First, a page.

#12 Updated by Erik Lindahl over 3 years ago

Yes, such versions will still sadly become unsupported. However, one should remember that this happens in commercial software all the time (anybody using Aperture on OS X had to change their workflow, and you can't run a 5-year old version of OS X on new hardware). The huge advantage with open source is that people still have a chance to help fix things (or convince other people to help them by being a great community citizen in other ways), and then they will stay there.

However, there's no such thing as a free lunch: some of these features used by just a handful of users cause major grief/bugs for others, or they complicate the code a lot. This might sound harsh, but the point isn't that somebody will make dictatorial decisions about what stays vs. goes. Every single developer has a vote in these matters - but that vote is implicitly cast when each of us decides not to work on fixing a broken feature that is badly implemented.

#13 Updated by Mark Abraham over 3 years ago

  • Related to Bug #1998: membed is apparently broken added

#14 Updated by Mark Abraham over 3 years ago

  • Related to Bug #1354: Constant acceleration NEMD is broken. added

#15 Updated by Mark Abraham over 3 years ago

  • Related to Feature #753: Use of GB in parallel and/or with all-vs-all kernels needs a mention in the manual added

#16 Updated by Mark Abraham over 3 years ago

#17 Updated by Mark Abraham almost 3 years ago

  • Related to Task #1781: re-design benchmarking functionality added

#18 Updated by Mark Abraham almost 3 years ago

Discussion has arisen about the usefulness of mdrun command-line options for benchmarking (#1781 particularly starting at comment 38), since we've now had several bugs with the way useful-looking things don't combine well with features that were not considered in combination. We should not hold ourselves to the same standards for things like mdrun -reset* and mdrun -nsteps as we do for mdrun -deffnm (for example). Forcing people to stop using an inferior workflow sooner can have constructive value to offset the costs of disruption (e.g. mdrun -tunepme -resetstep 1000 -nsteps 6000 could include part of the tuning period in the data collection period vs mdrun -tunepme -benchmarksteps 5000)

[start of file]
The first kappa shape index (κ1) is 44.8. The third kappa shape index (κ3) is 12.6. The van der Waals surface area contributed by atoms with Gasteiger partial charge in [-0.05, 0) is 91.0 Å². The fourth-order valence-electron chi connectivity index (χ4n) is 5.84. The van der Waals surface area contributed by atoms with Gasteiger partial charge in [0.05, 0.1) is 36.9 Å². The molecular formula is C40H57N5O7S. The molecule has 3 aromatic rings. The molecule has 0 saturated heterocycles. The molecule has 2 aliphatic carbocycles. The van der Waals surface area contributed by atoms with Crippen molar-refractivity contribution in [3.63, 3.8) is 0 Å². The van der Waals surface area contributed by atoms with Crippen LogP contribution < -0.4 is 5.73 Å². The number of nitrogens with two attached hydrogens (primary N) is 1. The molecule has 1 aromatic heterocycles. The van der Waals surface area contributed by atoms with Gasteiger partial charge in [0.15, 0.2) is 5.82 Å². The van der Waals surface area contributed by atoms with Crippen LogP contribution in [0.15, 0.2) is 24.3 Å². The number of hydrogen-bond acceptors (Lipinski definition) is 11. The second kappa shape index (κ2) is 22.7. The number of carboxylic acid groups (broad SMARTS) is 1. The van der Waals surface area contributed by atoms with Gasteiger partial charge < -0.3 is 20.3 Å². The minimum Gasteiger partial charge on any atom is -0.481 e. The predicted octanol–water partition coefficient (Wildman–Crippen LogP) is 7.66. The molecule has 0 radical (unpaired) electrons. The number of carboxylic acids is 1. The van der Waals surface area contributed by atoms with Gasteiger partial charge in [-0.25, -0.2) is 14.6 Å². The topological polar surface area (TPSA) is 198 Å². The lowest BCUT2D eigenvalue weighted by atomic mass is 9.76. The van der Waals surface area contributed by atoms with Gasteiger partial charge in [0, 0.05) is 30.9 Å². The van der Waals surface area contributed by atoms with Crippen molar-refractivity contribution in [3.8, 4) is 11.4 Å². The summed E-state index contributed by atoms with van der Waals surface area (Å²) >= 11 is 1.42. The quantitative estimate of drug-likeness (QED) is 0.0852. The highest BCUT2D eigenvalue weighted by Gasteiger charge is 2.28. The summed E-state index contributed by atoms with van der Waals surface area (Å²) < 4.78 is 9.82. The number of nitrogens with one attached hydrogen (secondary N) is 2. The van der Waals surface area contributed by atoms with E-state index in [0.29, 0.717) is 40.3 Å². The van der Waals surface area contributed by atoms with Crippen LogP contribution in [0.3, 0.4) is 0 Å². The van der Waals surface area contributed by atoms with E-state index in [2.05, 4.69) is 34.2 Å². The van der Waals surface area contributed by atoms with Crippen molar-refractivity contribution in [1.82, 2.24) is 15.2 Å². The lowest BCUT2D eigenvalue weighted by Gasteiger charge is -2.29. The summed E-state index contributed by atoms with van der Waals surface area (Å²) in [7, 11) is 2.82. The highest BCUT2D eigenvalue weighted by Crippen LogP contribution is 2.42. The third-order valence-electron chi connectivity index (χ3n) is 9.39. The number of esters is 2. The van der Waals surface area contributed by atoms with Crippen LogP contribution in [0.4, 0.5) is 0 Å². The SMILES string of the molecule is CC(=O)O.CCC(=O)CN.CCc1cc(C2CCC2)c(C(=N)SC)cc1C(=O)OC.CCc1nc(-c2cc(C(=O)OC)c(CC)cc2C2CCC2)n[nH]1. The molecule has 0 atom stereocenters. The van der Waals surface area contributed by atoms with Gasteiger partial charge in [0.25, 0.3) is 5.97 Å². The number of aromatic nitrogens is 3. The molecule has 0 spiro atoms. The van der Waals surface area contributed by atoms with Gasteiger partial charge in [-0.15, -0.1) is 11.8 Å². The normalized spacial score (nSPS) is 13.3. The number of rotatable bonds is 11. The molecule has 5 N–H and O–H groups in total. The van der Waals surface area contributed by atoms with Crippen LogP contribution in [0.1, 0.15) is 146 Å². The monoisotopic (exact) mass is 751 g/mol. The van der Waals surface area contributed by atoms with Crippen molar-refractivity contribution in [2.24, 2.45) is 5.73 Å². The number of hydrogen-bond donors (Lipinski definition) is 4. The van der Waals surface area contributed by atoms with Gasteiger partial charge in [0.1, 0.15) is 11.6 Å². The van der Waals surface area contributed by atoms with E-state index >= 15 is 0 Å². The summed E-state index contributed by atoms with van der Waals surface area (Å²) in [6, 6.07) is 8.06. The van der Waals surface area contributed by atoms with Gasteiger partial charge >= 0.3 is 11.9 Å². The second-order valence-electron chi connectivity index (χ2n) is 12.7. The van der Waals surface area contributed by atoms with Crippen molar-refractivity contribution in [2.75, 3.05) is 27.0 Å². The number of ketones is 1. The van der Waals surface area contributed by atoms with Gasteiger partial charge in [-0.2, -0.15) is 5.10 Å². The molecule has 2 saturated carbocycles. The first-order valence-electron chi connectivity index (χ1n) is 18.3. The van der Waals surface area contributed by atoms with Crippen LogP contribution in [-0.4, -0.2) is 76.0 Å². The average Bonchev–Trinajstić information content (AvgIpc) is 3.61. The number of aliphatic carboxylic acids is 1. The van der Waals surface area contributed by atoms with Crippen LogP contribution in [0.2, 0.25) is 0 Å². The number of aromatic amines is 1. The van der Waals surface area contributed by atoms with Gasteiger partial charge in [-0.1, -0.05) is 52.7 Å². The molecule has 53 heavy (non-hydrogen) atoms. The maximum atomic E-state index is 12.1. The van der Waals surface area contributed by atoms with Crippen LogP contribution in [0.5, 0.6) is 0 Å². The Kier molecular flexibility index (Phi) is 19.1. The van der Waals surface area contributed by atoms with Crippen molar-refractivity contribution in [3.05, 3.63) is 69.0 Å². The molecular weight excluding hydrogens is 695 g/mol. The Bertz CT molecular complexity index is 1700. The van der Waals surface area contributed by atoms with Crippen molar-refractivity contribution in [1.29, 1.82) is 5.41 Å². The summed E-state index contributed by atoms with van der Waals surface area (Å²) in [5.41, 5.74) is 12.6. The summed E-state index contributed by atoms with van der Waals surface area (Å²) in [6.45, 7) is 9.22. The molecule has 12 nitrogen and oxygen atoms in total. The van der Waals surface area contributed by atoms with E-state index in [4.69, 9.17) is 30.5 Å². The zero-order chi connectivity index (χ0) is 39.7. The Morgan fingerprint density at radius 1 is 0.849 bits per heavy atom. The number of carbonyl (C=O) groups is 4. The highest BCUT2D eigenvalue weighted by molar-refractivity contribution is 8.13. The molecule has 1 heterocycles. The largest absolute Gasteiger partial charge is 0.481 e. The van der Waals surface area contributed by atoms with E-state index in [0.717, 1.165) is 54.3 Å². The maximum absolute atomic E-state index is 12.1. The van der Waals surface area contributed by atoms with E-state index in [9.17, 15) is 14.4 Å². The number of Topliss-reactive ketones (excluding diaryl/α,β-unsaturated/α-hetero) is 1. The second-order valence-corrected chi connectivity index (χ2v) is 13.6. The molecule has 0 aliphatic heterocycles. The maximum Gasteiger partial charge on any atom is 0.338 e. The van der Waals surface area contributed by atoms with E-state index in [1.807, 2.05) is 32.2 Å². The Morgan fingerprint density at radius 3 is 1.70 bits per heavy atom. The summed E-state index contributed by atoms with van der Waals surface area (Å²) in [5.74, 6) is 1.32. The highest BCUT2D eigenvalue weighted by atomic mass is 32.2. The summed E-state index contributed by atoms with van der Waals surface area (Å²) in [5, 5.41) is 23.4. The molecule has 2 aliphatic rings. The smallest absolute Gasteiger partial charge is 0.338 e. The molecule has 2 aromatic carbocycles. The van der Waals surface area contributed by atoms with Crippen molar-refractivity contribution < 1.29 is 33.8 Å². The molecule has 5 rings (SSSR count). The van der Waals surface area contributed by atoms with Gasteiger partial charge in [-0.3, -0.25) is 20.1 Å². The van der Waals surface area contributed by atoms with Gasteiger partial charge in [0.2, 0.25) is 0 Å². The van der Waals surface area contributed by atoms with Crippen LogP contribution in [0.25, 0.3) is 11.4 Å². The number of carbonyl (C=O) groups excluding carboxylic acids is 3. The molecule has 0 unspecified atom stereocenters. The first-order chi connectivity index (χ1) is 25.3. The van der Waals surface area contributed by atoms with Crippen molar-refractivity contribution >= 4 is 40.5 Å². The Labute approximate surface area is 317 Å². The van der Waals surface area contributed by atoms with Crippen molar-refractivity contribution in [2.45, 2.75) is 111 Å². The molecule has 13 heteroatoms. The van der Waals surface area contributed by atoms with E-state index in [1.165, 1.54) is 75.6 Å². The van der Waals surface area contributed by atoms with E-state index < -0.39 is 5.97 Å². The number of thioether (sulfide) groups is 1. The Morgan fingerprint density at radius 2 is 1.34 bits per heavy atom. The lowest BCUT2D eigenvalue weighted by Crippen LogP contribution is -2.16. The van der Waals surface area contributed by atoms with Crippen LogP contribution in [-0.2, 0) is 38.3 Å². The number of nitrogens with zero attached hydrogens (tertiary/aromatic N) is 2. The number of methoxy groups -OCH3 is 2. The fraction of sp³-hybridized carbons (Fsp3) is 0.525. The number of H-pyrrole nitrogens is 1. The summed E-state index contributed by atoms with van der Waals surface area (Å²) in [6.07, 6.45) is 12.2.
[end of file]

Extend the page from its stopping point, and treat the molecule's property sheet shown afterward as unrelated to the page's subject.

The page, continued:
#19 Updated by Roland Schulz over 2 years ago

  • Related to Feature #2224: Proposed feature: conditional stop added

#20 Updated by Gerrit Code Review Bot almost 2 years ago

Gerrit received a related patchset '2' for Issue #1971.
Uploader: Mark Abraham ()
Change-Id: gromacs~release-2018~I96e19acb0e15d3f42b0929f555b451299a2882e4
Gerrit URL: https://gerrit.gromacs.org/7451

#21 Updated by Gerrit Code Review Bot almost 2 years ago

Gerrit received a related patchset '1' for Issue #1971.
Uploader: Mark Abraham ()
Change-Id: gromacs~master~Ib241555ff3d8e60012ba0e628ab0f9a3f91eca9e
Gerrit URL: https://gerrit.gromacs.org/7477

#22 Updated by Gerrit Code Review Bot almost 2 years ago

Gerrit received a related patchset '1' for Issue #1971.
Uploader: Mark Abraham ()
Change-Id: gromacs~master~I75d05d52ea1d528f63f2249da62f0bcfca4274d2
Gerrit URL: https://gerrit.gromacs.org/7498

#23 Updated by Aleksei Iupinov almost 2 years ago

#24 Updated by Mark Abraham almost 2 years ago

  • Related to Bug #1249: no-PBC no-cutoff is broken with SIMD group kernels in 4.6.1 added

#25 Updated by Mark Abraham about 1 year ago

  • Related to Task #1852: Remove group scheme added